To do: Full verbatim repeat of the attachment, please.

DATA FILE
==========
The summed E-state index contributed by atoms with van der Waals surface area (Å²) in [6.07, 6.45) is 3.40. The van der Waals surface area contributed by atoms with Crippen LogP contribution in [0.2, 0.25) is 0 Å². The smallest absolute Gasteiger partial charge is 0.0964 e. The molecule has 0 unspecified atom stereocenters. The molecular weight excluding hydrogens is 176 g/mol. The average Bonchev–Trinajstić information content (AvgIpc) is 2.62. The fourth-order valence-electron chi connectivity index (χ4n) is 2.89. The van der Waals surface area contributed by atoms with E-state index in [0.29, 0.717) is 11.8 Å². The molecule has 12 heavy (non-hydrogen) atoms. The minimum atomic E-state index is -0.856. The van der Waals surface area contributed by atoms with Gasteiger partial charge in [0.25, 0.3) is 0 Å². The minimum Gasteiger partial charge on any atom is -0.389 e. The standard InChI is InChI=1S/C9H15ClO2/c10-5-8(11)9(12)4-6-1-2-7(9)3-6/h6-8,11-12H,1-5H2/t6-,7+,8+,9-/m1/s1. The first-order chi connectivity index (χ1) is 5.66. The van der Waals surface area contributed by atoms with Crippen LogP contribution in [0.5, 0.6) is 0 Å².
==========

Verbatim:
The summed E-state index contributed by atoms with van der Waals surface area (Å²) in [6.07, 6.45) is 3.40. The van der Waals surface area contributed by atoms with Crippen LogP contribution in [0.2, 0.25) is 0 Å². The smallest absolute Gasteiger partial charge is 0.0964 e. The molecule has 0 unspecified atom stereocenters. The molecular weight excluding hydrogens is 176 g/mol. The average Bonchev–Trinajstić information content (AvgIpc) is 2.62. The fourth-order valence-electron chi connectivity index (χ4n) is 2.89. The van der Waals surface area contributed by atoms with E-state index in [0.29, 0.717) is 11.8 Å². The molecule has 12 heavy (non-hydrogen) atoms. The minimum atomic E-state index is -0.856. The van der Waals surface area contributed by atoms with Gasteiger partial charge in [0.25, 0.3) is 0 Å². The minimum Gasteiger partial charge on any atom is -0.389 e. The standard InChI is InChI=1S/C9H15ClO2/c10-5-8(11)9(12)4-6-1-2-7(9)3-6/h6-8,11-12H,1-5H2/t6-,7+,8+,9-/m1/s1. The first-order chi connectivity index (χ1) is 5.66. The van der Waals surface area contributed by atoms with Crippen LogP contribution in [0.5, 0.6) is 0 Å².